Tension is another benefit of writing in first person. Because the reader is seeing the world only through the protagonist’s eyes, he or she is discovering it right along with the hero. There is no omniscient narrator saying, “A thief lurked behind the door.” The protagonist can only note misgivings, or acknowledge an eerie feeling: “Had the door moved slightly with the wind or was that someone’s breathing? I knew I shouldn’t have come here alone.”

Wrapping yourself in the skin of one of your characters, listening to another’s thoughts and feeling their emotions, is for me one of the most enjoyable aspects of writing. It’s a free ticket to experiencing the world from a different vantage point. And when it’s over you get to introduce that character to readers and share with them an enriching story.

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Diane Lee Wilson’s author website: www.dianeleewilson.com

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How Reading Berlin Newspapers From The Fall Of 1918 Helped Me Write ‘My Brother’s Shadow’, by Monika Schroder

My Brother’s Shadow is set in Berlin 1918 during the last months of World War One. The book explores how war and the political transition following WW1 affected regular people and children in particular. From reading secondary sources I had gained basic information about the situation among German civilians but I needed to find more details of daily life in Berlin. A few excerpts of the Berliner Tageblatt and Morgenpost were available online but most of those consisted of the front pages announcing important events such as the Kaiser’s abdication or the armistice.  I didn’t find any searchable database that would give me access to the original Berlin newspapers of the year 1918. When I contacted the German Newspaper Archive in Berlin I learned that the digitization of most of the papers I was interested in had not been completed. The nice lady at the front desk invited me to visit the archive, explained which subway stop to get off and how much it would cost to make copies. I told her that I lived in New Delhi and wouldn’t be able to come personally to the archive until the following summer. But I needed those papers right away. I must have sounded desperate as she connected me to the director of the archive to whom I explained my predicament. I expected a tart ‘no’; instead he told me that the archive had finished digitizing through the end of 1919 the Vossische Zeitung, an important liberal paper, published in Berlin.  That was good news!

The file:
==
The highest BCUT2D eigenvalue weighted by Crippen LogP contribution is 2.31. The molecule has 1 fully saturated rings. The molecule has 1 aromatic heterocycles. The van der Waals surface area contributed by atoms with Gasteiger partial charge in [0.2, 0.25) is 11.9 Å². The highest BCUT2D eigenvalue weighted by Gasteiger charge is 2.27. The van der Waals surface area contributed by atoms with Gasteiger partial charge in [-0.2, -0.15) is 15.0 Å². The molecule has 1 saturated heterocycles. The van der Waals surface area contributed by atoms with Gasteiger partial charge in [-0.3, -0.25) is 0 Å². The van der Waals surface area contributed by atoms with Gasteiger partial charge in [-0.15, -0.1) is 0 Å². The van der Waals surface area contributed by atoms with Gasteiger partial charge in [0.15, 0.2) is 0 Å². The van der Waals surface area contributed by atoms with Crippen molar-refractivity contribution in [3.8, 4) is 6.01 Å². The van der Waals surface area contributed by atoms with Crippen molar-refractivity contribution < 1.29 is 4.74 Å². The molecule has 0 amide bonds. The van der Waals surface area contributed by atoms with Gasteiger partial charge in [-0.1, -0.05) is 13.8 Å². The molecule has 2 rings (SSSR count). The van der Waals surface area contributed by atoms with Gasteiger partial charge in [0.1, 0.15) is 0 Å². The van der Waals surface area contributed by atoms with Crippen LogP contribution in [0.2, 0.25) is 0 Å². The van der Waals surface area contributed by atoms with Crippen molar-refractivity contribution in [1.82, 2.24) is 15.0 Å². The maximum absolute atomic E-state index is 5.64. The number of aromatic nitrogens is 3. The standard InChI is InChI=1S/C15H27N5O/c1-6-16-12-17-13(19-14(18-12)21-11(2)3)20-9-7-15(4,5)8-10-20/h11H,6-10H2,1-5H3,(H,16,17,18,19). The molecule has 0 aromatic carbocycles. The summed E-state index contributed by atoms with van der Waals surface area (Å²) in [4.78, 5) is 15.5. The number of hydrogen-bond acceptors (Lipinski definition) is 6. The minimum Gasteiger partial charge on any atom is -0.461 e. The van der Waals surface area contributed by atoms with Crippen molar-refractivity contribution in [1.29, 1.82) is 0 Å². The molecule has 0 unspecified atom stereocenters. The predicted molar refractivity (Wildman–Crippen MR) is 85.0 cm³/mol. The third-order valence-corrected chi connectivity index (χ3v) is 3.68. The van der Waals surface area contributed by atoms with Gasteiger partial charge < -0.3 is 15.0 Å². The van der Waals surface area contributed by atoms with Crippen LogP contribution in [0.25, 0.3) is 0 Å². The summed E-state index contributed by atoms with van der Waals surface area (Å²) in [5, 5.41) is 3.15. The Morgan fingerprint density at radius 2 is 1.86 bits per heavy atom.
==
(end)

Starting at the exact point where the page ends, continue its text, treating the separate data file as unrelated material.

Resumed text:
But when I asked how I could get to access the Vossische Zeitung from October 1918 to January 1919 he told me that they were not available online yet.

Now so close to my goal I was not ready to give up. “If you have them in digital format,” I said. “Could you burn them onto a CD and send them to me?”

After a pause, he said, “That would be very expensive.”

“How much?” I asked.

I won’t disclose the sum. Let’s just say he was right in his cost estimation, but I ordered them right away and three weeks later I was delighted to receive a package in the mail with the digitized editions of the Vossische Zeitung October 14, 1918 to January 20, 1919.